Scaling up IT projects from local to global level isn’t always a simple process for international businesses. Multiple locations, inconsistent pricing and contracts, conflicting service levels and global deals with central budgets but regional decisions are just some of the challenges decision makers face when deploying global IT projects.
The global pandemic has forced organisations to transform overnight. In one European survey, about 70% of executives from Austria, Germany and Switzerland said the pandemic is likely to accelerate the pace of digital transformation. Business needs have changed as companies have adapted to a new way of working; they have had to deploy IT infrastructure at speed to support a remote workforce in order to continue with ‘business as usual’ as much as possible.
The sudden transition has only heightened the challenges businesses were facing previously when it comes to global IT projects. But an organisation’s future state and market readiness doesn’t have to be set in stone and there is a solution to this problem.
We are witnessing an increasing importance of IT in the value chain, and reliable global provision of IT infrastructure is paramount to any enterprise. However, international businesses often struggle to deliver operational efficiencies in multiple locations with local intricacies including different time zones, language barriers and region-specific requirements. In fact, according to a recent survey, a third of multilingual companies struggle with language barriers and almost half (49%) say collaborating across time zones is an issue.
Under the current circumstances, travel restrictions and social distancing measures have forced international companies to work at more local levels. As restrictions start easing, businesses are considering whether a return to the office is necessary and what this could look like. For those who are heading back to the workplace, getting technology supplies in very short timescales will be vital to bring the workforce back safely.
A global technology partner has extensive experience delivering quality solutions and services and recognises the pitfalls and hurdles from previous experiences. Having global teams means it’s well equipped to engage all business functions to boost productivity and drive collaboration across different time zones and locations as circumstances change.
Once global organisations have overcome the strain of deploying operational efficiencies, they often face challenges when it comes to inconsistent prices, contracts, standards and reporting which ultimately impacts the speed to market.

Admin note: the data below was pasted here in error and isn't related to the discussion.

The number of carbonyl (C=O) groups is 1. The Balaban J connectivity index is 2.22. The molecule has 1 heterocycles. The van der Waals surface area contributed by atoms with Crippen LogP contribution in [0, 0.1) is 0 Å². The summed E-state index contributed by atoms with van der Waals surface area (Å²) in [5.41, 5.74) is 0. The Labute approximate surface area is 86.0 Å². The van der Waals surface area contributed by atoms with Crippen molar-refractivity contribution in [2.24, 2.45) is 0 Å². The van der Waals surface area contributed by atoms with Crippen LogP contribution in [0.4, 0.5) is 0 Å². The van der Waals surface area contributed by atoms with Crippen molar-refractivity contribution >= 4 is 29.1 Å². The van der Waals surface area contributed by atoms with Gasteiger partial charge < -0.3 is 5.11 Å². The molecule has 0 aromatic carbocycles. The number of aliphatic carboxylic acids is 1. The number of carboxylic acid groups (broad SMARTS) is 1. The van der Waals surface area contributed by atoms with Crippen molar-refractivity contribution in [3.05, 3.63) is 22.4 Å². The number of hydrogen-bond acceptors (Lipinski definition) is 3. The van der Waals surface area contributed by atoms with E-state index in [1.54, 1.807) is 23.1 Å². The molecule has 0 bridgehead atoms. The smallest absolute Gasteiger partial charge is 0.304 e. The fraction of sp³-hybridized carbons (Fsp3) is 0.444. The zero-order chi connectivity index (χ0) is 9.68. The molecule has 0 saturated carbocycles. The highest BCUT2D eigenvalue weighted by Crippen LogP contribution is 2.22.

The COVID-19 crisis has resulted in many businesses anticipating significant reductions in revenue. Companies will potentially be looking to shift contracts to more flexible arrangements, such as changing SLAs to reduce costs or seeking more flexible commercial models with shorter time scales.
If businesses work with a global partner, the latter can help to coordinate engagement from pre-sales, solution design, commercial models, order processing, invoicing and logistics across all operations. Cooperating with a partner means businesses can align their project terms in a timelier manner either to multiple regions or globally as required.
When coordinating global IT projects, businesses often encounter unavailable services and inconsistent service levels. Organisations often don’t have the in-house expertise to administer new and existing technologies and manage business applications if things go wrong.
With an increasing number of people working remotely, businesses have had to quickly scale their IT offering to support their employees and deploy technologies to enable the workforce to work effectively. But some organisations haven’t had the in-house skills to do this at scale.
Working with a technology partner guarantees that your organisation is always supported. International service desks ensure no latency for remote connections from one place in the world to another – regardless of distance. Managed service providers have a broad depth of knowledge to respond to extremely tight timescales and deliver a standardised service regardless of where you are in the world.
Deciding how to transact business internationally can prove challenging, in particular in global deals with a central budget but regional decisions. Local taxes, exchange rate fluctuations, import regulations and holds at customs are just some of the hurdles businesses need to overcome.
The pandemic has only heightened the obstacles associated with international business transactions as circumstances are changing daily and can vary from one region to another.
A global technology partner can offer organisations a centralised payment process which helps smoothly run the processes and remove all concerns about customs, shipments and import regulations.
At Logicalis, we pride ourselves on being able to optimally support global IT projects. While large globally operating companies could develop the necessary IT expertise in each individual branch and work with local partners, this is often more expensive and onerous to manage than working with a global partner. Our expertise can prevent organisations from encountering problems that they would otherwise face if they started their IT journey locally, and subsequently attempted to grow to international level.
The pandemic crisis has accelerated the need for adopting new technologies and this is only expected to continue over the forthcoming months and years. Organisations won’t return to their pre-COVID business practices but rather look at how the technologies they wish they had invested in before, can help to support their long-term capabilities and business objectives.